Presentation: Jim Bright June 11th 2019

Ordinary Meeting of Eurobodalla Council Date: June 11th 2019

Presentation by Jim Bright

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11 JUNE 2019



My name is Jim Bright. I'm a resident of Narooma. I'm here to speak about the proposed new 'Code of Meeting Practice'.

I'll confine my particular comments primarily to two issues – (i) the validity of the use by OLG of the expression “best practice” and (ii) the inadequacy of some important aspects of the information that is contained in the relevant Staff Report.

“Best Practice”

As even a quick perusal of the Staff Report and of the staff's responses to the public submissions (Appendix A) will reveal, the bulk of our council staff's positions on various aspects of their recommendations is based upon the apparently ready acceptance by them that OLG's non-mandatory suggestions actually do represent some type of “best practice”.

The “best practice” concept has largely been introduced into various parts of the Australian public sector from the private sector over the last thirty years or so. In the public sector environment, the classification of a particular management practice as being “best practice” would generally result from a process involving an initial survey within a particular area of activity (say the local government area) to identify those organisations that are achieving the best outcomes for the communities that they serve and are responsible for in certain areas of their activities. After identifying the top performers, the next step is to carefully analyse and 'drill down' into the operations of those organisations in order to reach an understanding of the internal practices that produce the desirable outcomes. This information on “best practice” would then be made available to other relevant organisations for their consideration.

My assessment of the available facts and information would suggest to me that OLG has not made the case for its claims that its views on non-mandatory meeting practices justify its adoption of the term “best practice”. My observation and analysis, over the last few years, of OLG's propensity to frequently and conveniently label its particular views as representing “best practice” is probably nothing other than a way of 'tarting up' those views in order to induce acceptance of them and to discourage challenges to them.

There is no evidence that I can find on the OLG website to suggest that any reasonable type of “best practice” identification process has in fact been undertaken by OLG in recent years. The 'stakeholder' consultation process that it undertook during 2018 in the lead up to the issuing of its new model code last December was not a “best practice” identification process. I expect that what is claimed by OLG to be “best practice” is probably little more than the views of some officers in the Council Governance Unit of OLG.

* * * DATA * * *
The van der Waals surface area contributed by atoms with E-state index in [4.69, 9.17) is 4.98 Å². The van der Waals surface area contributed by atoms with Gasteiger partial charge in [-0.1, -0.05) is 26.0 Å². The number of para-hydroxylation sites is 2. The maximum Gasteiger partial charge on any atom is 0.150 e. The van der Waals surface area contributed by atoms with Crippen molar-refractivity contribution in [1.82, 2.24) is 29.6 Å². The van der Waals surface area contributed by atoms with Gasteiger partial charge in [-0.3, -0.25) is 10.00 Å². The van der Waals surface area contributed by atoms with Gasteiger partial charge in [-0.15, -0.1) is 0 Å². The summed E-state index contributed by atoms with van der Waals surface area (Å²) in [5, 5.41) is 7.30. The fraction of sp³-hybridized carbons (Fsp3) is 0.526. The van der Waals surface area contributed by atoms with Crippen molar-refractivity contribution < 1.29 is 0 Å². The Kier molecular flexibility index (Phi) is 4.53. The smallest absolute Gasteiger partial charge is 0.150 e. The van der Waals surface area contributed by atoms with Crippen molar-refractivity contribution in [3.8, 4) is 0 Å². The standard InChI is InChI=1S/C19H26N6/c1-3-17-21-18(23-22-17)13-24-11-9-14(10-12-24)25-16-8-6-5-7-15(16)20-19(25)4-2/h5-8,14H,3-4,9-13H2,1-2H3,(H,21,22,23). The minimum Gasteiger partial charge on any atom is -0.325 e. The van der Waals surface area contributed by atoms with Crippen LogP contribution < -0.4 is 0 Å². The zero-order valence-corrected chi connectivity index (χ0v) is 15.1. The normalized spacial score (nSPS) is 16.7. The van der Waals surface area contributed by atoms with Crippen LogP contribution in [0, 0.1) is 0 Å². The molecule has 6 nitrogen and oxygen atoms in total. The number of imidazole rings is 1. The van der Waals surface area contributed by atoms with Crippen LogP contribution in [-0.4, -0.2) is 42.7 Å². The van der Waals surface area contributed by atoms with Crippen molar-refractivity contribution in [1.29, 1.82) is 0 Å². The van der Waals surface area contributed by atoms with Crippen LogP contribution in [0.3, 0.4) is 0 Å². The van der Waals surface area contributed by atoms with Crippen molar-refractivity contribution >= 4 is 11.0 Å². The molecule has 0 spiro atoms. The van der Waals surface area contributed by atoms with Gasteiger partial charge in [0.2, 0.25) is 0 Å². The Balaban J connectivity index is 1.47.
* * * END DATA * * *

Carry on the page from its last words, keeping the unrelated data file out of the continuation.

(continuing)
The adequacy of the Staff Report

Upon reading the Staff Report last Thursday, I was immediately struck by the obvious lack of any advice to our councillors on what other councils in NSW might have decided to do on the question of the locally very contentious issue of the proposed cessation of the webcast of the Public Forum.

Without a great deal of effort, I was quickly able to establish that, in the case of the councils that surround us, the Shoalhaven and Queanbeyan Palerang councils have already adopted their new codes including the continuation of the live streaming of their public forums. Tomorrow, the Bega Valley Shire Council will decide on its new code and the recommendation in the relevant report is that it should also continue the live streaming of its public forum.

I then looked a little further afield to the Wollongong City Council – the council that was the model that this council used in 2014 when it first decided to live-stream our meetings and public forums. Sure enough, that council has also approved the continuation of the live-streaming of its public forum. Even when to you start to look further west to the likes of Wagga Council, what you still find are decisions to continue live streaming of this forum. In fact, so far, I've not been able to identify any other council, that was previously doing this, that has decided to now change!

It is also worth noting that the majority (possibly all) of these councils will also be conducting their public forums on the same day as their council meetings.

Now if I was a councillor being confronted with the clearly controversial and unpopular proposition that I should approve the cessation of live-streaming of public forum and move it to a non meeting day, I would very much expect to have been provided with this type of information. The GM's failure to have done this is remarkable and you should be demanding an explanation and assurances about future practices.

Thank you.